SAVANNAH, Ga. (WSAV) – We have another scam to warn you about following an alert from the office of Georgia Attorney General Chris Carr. Carr warns that scam artists are targeting older at-risk Georgians with a “Genetic Testing Scheme.”

The Attorney General says he wants to raise awareness because the scam is now being reported in many parts of Georiga, It involves offers of “free” genetic testing and Carr says it’s designed to exploit people’s healthcare concerns.

“We are becoming increasingly concerned about this scam which is making its way throughout Georgia,” said Carr. “Unfortunately, victims taken in by this scheme are often providing sensitive personal information, including insurance and financial information, that could be misused in a number of ways. We want Georgians to be aware that we are seeing more and more of this activity, so they can spot the warning signs and share this information with friends and family members.”

The Attorney General’s Office says most of the scams are following a similar pattern:

  • Consumers are receiving telemarketing calls or even having people knock on their doors to get them to participate in the so-called testing.
  • Older folks are being approached at places like health fairs and even residential facilities.
  • Some scam artists are even preying on the homeless by making personal visits to their tent or other temporary places of residence.
  • Scammers offer to provide genetic testing and play into fears about serious diseases like cancer, dementia or heart disease.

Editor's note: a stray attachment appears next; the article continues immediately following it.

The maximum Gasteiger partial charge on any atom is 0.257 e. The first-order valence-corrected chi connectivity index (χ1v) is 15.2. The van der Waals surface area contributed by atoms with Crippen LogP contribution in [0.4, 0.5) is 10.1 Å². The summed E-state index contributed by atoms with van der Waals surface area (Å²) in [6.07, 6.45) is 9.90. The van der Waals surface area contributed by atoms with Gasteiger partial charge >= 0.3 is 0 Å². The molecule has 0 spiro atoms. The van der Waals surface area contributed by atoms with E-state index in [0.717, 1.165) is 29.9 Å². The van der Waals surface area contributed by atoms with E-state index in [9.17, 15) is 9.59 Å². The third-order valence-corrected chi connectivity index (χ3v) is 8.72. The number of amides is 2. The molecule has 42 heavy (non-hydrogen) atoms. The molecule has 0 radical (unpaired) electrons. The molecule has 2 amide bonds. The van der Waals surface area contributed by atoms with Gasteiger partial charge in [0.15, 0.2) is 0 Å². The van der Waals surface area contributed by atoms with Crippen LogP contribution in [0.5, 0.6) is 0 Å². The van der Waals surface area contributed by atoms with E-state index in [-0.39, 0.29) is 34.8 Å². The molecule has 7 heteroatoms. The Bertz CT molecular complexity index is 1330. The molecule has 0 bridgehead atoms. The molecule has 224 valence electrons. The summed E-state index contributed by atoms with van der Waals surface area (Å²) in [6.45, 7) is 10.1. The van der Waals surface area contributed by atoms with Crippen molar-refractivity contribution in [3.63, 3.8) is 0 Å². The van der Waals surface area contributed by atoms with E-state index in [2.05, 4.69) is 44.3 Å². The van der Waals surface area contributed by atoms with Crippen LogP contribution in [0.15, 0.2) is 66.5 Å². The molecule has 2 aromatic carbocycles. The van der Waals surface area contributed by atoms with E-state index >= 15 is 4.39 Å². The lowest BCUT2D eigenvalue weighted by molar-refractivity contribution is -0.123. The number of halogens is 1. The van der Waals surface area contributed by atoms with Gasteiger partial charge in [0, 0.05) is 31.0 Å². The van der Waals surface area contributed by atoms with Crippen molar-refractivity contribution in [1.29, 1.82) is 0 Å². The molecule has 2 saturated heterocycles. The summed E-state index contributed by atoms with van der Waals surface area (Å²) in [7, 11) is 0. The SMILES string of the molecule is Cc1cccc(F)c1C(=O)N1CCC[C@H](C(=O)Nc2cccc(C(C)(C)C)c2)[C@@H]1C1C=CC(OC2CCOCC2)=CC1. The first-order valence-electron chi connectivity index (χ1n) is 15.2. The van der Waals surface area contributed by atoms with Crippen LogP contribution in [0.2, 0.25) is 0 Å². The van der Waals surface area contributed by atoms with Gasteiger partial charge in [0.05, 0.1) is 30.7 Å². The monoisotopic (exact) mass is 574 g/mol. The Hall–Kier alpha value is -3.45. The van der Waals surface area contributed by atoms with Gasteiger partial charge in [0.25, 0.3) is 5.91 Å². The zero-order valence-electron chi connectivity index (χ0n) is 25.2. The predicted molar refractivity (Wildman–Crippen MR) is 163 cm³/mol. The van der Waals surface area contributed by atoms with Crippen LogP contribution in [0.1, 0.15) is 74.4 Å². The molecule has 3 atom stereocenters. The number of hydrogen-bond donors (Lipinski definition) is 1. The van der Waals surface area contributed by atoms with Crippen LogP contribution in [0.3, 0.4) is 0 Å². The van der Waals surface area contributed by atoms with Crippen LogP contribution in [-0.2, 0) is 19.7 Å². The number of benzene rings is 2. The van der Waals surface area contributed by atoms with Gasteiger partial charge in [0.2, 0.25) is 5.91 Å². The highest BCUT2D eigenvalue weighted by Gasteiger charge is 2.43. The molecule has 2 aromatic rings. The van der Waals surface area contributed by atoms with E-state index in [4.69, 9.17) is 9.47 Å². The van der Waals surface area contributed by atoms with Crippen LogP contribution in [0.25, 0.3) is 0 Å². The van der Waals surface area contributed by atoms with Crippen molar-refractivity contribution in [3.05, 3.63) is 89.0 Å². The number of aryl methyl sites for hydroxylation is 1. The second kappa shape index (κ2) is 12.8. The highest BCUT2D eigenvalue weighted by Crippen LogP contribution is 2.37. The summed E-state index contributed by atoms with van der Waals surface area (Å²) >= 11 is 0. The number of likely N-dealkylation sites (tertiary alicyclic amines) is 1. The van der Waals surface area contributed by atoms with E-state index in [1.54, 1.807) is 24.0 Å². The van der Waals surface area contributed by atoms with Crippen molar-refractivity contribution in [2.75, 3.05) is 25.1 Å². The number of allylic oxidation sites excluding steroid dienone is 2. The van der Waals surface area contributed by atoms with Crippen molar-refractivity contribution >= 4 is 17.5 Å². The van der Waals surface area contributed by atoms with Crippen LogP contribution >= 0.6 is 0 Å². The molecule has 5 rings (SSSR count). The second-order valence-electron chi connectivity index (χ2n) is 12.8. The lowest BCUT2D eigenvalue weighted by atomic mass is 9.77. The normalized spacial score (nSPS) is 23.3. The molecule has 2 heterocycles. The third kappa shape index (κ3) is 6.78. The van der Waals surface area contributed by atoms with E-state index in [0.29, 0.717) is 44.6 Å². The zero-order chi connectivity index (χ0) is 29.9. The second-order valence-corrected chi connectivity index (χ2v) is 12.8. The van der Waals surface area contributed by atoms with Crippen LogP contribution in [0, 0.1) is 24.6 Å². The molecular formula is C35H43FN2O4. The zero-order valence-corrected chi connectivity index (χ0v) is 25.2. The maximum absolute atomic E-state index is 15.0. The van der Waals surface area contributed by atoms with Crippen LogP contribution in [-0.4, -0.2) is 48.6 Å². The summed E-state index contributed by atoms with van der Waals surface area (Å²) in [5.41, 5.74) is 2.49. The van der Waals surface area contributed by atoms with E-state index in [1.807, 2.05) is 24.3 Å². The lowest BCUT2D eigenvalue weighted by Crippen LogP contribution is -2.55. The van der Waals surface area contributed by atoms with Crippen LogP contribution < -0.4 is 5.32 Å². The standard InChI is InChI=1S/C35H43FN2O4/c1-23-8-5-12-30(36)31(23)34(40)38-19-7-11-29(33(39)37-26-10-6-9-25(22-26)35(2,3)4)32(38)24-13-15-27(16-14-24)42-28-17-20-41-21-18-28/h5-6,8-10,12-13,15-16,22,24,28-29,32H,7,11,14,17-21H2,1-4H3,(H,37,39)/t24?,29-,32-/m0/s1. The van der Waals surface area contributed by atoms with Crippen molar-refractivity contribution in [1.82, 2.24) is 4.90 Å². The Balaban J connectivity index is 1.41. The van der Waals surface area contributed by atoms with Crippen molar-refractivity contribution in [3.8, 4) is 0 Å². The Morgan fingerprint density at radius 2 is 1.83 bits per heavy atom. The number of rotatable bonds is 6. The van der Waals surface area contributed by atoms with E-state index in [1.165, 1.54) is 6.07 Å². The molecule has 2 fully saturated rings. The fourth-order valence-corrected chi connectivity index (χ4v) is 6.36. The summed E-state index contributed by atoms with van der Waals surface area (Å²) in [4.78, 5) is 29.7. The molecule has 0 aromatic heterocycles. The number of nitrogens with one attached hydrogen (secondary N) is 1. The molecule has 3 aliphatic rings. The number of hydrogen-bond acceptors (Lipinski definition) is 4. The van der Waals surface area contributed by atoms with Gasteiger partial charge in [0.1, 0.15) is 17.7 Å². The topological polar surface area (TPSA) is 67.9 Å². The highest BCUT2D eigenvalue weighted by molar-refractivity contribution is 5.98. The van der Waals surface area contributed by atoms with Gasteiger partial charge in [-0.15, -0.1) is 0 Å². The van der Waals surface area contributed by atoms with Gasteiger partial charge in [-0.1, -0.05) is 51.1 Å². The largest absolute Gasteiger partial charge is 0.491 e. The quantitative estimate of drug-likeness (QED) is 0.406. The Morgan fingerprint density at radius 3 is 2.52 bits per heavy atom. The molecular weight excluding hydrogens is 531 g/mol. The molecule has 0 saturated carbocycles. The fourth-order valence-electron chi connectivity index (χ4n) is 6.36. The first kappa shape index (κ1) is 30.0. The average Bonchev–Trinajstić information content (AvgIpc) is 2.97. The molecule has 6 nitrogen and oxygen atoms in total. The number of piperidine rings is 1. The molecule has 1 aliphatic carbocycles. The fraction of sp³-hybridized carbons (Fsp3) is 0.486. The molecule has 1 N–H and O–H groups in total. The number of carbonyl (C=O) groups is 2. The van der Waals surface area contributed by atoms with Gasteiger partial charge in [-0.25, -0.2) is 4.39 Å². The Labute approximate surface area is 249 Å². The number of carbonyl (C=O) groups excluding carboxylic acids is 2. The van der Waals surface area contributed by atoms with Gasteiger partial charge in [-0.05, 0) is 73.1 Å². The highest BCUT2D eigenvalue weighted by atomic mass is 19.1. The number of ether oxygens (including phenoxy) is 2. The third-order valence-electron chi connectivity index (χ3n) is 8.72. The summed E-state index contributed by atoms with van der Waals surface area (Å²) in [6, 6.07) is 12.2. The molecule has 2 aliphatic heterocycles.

Consumers are also usually told their insurance will pay for the testing. Some scammers are even offering individuals cash for consenting to the sample and then they either take a swab from inside the person’s mouth on the spot or tell the person that a test kit will be mailed or hand-delivered to them.

Carr says con artists are definitely targeting older Georgians and telling them that Medicare or Medicaid will be billed for this service, but again the point is to get personal, financial and insurance information from that older person.

Carr’s office says it’s illegal to approach Medicaid and Medicare beneficiaries and solicit business the way these scammers are doing and that some even have business cards and IDs to look legitimate but they aren’t.

You’re advised to consult with a trusted physician if you are interested in DNA testing. The scam may also involve the delivery of these test kits in the mail. The Attorney General says it’s always best to refuse any item you did not order.

Older Georgians are advised to “never” share your personal information with someone you don’t know.

Here’s advice from Carr’s office if you suspect fraud:

  • Call the Office of the Attorney General at (404) 656-5400.
  • E-mail the Office of the Attorney General at
  • You should also consider contacting local law enforcement officials.

If you suspect Medicare Fraud:

  • Call 1-800-MEDICARE (1-800-633-4227). TTY users can call 1-877-486-2048.
  • Report it online to the Office of the Inspector General.
  • Call the Office of the Inspector General at 1‑800‑HHS‑TIPS (1‑800‑447‑8477).